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End of the Pits

SUMMIT CAMP, GREENLAND– On Friday, we finished up our big 3 meter pit. We had to dig out the last little bit of it, which Maria and Elyse were able to do by sawing out blocks and carrying them out of the pit.

Maria hauls blocks of snow out of the pit.

We’ve done density, air permeability, thermal conductivity and grain size measurements. We use these measurements to help better predict the movement of gases in the snow, and to compare how these measurements have changed over time.

I made the same measurements in pits at the same location the last two years, placing a bright string tied to bamboo poles at the snow surface each year. I was able to find both strings in the pit—a bright pink from last year and a bright yellow string from the year before– which was exciting.

Maria, Kristina and Elyse worked on drilling 3 meter cores using a hand auger while I finished up a back-lit pit. I’ll do the same measurements I did in the pit on the cores back in the lab in New Hampshire. This gives us replicate measurements. It’s hard to core the upper 2 meters, the snow tends to fall apart. Below that, the snow becomes harder and more compact, and not nearly as fragile.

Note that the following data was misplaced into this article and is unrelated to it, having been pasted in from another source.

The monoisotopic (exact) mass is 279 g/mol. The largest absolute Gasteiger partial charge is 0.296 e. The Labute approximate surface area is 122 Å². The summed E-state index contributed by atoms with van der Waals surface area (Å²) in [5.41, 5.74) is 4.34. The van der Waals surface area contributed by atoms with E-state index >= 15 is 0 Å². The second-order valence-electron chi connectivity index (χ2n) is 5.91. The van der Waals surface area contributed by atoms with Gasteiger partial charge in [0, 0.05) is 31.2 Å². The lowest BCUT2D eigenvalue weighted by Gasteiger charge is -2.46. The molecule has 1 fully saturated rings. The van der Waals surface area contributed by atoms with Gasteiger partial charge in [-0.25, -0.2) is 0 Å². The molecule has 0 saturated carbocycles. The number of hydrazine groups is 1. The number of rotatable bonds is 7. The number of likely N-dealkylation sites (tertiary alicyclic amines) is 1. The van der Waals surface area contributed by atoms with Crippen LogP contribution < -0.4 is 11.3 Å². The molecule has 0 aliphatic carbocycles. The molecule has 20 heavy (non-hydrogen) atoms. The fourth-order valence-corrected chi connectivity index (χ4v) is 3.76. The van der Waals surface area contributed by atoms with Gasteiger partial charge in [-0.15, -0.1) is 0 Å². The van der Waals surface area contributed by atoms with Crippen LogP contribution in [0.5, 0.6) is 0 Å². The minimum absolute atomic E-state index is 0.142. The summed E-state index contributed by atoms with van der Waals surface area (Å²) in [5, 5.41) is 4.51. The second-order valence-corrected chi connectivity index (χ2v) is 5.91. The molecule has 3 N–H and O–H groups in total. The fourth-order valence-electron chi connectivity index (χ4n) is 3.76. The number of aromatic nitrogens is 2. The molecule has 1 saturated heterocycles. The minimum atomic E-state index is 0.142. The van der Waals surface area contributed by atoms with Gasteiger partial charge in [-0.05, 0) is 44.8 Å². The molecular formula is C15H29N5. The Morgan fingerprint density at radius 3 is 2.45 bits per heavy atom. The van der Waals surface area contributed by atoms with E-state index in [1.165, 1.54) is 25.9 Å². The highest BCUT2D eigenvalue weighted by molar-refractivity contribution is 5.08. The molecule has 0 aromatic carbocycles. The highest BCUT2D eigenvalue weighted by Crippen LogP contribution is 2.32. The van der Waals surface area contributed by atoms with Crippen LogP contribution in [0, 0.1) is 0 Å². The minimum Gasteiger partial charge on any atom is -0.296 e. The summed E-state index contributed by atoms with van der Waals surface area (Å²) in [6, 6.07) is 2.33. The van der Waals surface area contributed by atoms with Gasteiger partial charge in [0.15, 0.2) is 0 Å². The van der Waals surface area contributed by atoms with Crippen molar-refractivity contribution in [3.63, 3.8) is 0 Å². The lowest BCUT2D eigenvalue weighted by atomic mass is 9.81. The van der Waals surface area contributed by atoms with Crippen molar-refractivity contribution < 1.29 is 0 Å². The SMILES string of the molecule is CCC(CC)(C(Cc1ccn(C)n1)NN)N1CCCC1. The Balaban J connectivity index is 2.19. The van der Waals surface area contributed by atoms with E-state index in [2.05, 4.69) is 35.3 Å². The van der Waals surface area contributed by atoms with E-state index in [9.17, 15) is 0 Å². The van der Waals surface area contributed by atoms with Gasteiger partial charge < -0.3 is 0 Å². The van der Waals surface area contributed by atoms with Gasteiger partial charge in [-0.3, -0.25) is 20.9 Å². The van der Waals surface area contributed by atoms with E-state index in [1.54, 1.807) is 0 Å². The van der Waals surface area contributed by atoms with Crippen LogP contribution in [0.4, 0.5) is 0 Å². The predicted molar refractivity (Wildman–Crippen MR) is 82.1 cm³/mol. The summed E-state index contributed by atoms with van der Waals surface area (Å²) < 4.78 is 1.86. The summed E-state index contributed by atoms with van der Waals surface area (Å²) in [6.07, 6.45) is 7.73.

Maria and Kristina drilling.

A back-lit pit is made by first digging out one pit, then digging a second pit with about a one-foot-thick wall in between the pits. By smoothing out one wall, and covering the first pit, you allow the light from the open pit to filter through the common wall. The layering in the pit really stands out using this method. It also involves digging not one, but two pits. We were able to use the second pit as a lab to make measurements, so it was definitely worth it!

A back-lit pit, clearly displaying the different layers of snow.

Craig Beals, a high school earth science teacher from Billings, Montana who is up here with Jack Dibb and Barry Lefer’s photochemistry group, came by after lunch to visit our pit. Craig is here through the Polar Trec project, which links teachers and researchers. I think he was impressed with our pit—he definitely wasn’t expecting the huge hole that we had dug. He’s six feet tall, and couldn’t reach the top of it standing on the bottom (we’ve been using a ladder to cut out samples from the wall and to make measurements).

The team in the pit. From left, Maria Horhold, Kristina Sorg, me, and Elyse Williamson.

We worked through dinner and late into the night to try to finish everything up before a predicted storm. We were all very tired and hungry by the end of the day, but nothing that a little food and rest can’t fix.

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One Response »

  1. Love the backlighting! That would be a great wall hanging design. Great work, Zoe.

    j and b